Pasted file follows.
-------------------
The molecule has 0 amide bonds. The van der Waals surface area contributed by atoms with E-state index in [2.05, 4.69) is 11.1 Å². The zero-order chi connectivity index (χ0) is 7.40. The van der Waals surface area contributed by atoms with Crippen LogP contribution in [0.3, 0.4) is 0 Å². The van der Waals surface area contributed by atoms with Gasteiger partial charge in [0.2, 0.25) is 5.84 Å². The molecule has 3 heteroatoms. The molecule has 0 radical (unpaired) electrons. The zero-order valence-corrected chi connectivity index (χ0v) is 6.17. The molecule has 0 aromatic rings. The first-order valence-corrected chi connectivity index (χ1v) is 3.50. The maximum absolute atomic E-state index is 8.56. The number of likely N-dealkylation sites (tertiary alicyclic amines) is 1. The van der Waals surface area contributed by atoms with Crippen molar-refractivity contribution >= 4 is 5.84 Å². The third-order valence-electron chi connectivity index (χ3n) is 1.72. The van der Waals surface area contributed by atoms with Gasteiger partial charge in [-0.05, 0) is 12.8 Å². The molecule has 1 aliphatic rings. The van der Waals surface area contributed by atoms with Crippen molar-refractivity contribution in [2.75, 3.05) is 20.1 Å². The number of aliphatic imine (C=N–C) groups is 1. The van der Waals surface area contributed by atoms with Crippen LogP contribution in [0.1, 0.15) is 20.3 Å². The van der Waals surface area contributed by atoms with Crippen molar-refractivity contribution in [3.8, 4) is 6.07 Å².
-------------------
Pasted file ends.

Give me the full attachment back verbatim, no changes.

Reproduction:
The molecule has 0 amide bonds. The van der Waals surface area contributed by atoms with E-state index in [2.05, 4.69) is 11.1 Å². The zero-order chi connectivity index (χ0) is 7.40. The van der Waals surface area contributed by atoms with Crippen LogP contribution in [0.3, 0.4) is 0 Å². The van der Waals surface area contributed by atoms with Gasteiger partial charge in [0.2, 0.25) is 5.84 Å². The molecule has 3 heteroatoms. The molecule has 0 radical (unpaired) electrons. The zero-order valence-corrected chi connectivity index (χ0v) is 6.17. The molecule has 0 aromatic rings. The first-order valence-corrected chi connectivity index (χ1v) is 3.50. The maximum absolute atomic E-state index is 8.56. The number of likely N-dealkylation sites (tertiary alicyclic amines) is 1. The van der Waals surface area contributed by atoms with Crippen molar-refractivity contribution >= 4 is 5.84 Å². The third-order valence-electron chi connectivity index (χ3n) is 1.72. The van der Waals surface area contributed by atoms with Gasteiger partial charge in [-0.05, 0) is 12.8 Å². The molecule has 1 aliphatic rings. The van der Waals surface area contributed by atoms with Crippen molar-refractivity contribution in [2.75, 3.05) is 20.1 Å². The number of aliphatic imine (C=N–C) groups is 1. The van der Waals surface area contributed by atoms with Crippen LogP contribution in [0.1, 0.15) is 20.3 Å². The van der Waals surface area contributed by atoms with Crippen molar-refractivity contribution in [3.8, 4) is 6.07 Å².